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One evening in the month of March, 1688, a party of thirty soldiers mustered rapidly and silently under the arches of the White Horse Hostel, an old and well-known inn on the north side of the Canongate of Edinburgh. The night was dark and cold, and a high wind swept in gusts down the narrow way between the picturesque houses of that venerable street and the steep side of the bare and rocky Calton-hill.

Gathering in cautious silence, the soldiers scarcely permitted the butts of their heavy matchlocks to touch the pavement: in a loud whisper the officer gave the order to march, and they moved off with the same air of quietness and rapidity which characterized their muster, and showed that a very secret or important duty was about to be executed.

In those days the ranks were drawn up three deep, and such was the mode until a later period; so, by simply facing a body of men to the right or left, they found themselves three abreast without confusion or delay.

"Fenton," said the officer to a young man who carried a pike beside him, "keep rearward. You are wont to have the eye of a hawk; and if any impertinent citizen appears to watch us, lay thy truncheon across his pate."

This injunction was unnecessary; for those belated citizens who saw them, hurried past, glad to escape unquestioned. In those days, when every corporal of horse or foot, was vested with more judicial powers than the Lord Justice General, the night march of a band of soldiers was studiously to be avoided. Aware that some "deed of persecution" was about to be acted, the occasional wayfarers hurried on, or turned altogether aside, when forewarned that soldiers appeared, by the measured tread of feet, by the gleam of a gun-barrel, or cone of a helmet glinting in the rays of light that shot from half-closed windows into the palpable darkness.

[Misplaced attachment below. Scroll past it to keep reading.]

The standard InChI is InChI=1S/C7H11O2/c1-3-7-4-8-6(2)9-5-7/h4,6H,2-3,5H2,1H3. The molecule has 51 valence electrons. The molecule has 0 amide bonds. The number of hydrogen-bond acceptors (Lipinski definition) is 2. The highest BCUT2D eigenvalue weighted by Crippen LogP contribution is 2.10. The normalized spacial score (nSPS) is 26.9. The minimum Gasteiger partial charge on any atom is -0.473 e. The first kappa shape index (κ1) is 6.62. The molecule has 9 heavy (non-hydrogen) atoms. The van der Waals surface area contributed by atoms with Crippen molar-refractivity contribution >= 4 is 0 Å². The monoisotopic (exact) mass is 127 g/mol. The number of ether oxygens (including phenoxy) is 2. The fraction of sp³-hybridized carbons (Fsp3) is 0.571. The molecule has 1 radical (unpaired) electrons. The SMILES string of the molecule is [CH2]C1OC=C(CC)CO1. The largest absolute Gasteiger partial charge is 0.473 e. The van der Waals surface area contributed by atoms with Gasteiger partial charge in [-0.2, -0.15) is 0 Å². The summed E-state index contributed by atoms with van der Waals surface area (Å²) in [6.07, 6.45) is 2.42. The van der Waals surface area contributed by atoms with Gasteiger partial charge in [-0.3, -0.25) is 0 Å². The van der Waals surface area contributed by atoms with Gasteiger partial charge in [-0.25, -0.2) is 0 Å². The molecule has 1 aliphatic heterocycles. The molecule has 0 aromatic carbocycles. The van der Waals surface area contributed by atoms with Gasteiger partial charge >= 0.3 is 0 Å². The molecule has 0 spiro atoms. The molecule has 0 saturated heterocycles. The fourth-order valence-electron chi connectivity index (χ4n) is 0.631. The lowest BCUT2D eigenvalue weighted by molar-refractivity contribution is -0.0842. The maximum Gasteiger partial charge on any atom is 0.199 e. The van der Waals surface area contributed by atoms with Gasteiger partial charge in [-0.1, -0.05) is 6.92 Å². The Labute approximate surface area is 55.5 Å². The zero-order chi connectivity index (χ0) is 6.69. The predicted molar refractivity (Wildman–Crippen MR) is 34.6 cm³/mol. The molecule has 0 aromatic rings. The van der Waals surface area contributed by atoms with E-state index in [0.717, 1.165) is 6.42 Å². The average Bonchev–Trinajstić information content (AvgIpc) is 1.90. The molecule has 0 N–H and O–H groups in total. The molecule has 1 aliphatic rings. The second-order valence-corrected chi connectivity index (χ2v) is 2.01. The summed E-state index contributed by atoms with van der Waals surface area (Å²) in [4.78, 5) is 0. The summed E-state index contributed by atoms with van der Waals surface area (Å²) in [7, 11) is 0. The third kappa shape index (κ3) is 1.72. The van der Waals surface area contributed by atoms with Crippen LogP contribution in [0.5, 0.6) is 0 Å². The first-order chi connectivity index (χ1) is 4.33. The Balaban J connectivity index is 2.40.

These soldiers belonged to the regiment of George Earl of Dunbarton, the oldest in the Scottish army, and a body of such antiquity, that they were jocularly known in France as Pontius Pilate's Guards. With red coats, they wore morions of black unpolished iron; breast-plates of the same metal, crossed by buff belts which sustained their swords, fixing-daggers and collars of bandoleers, as the twelve little wooden cases, each containing a charge of powder, were named. Their breeches and stockings were of bright scarlet, and each had a long musket sloped on his shoulder, with its lighted match gleaming like a glowworm in the dark. The officer was distinguished by a plume that waved from a tube on his gilded helmet, which, like his gorget, was of polished steel, while to denote his rank he carried a half-pike, in addition to his rapier and dagger, and wore a black corslet richly engraved and studded with nails of gold, conform to the Royal Order of 1686. He was a handsome fellow, tall, and well set up, with a heavy dark mustache, and a face like each of his soldiers, well bronzed by the sun of France and Tangiers.

28 August
Library of Alexandria

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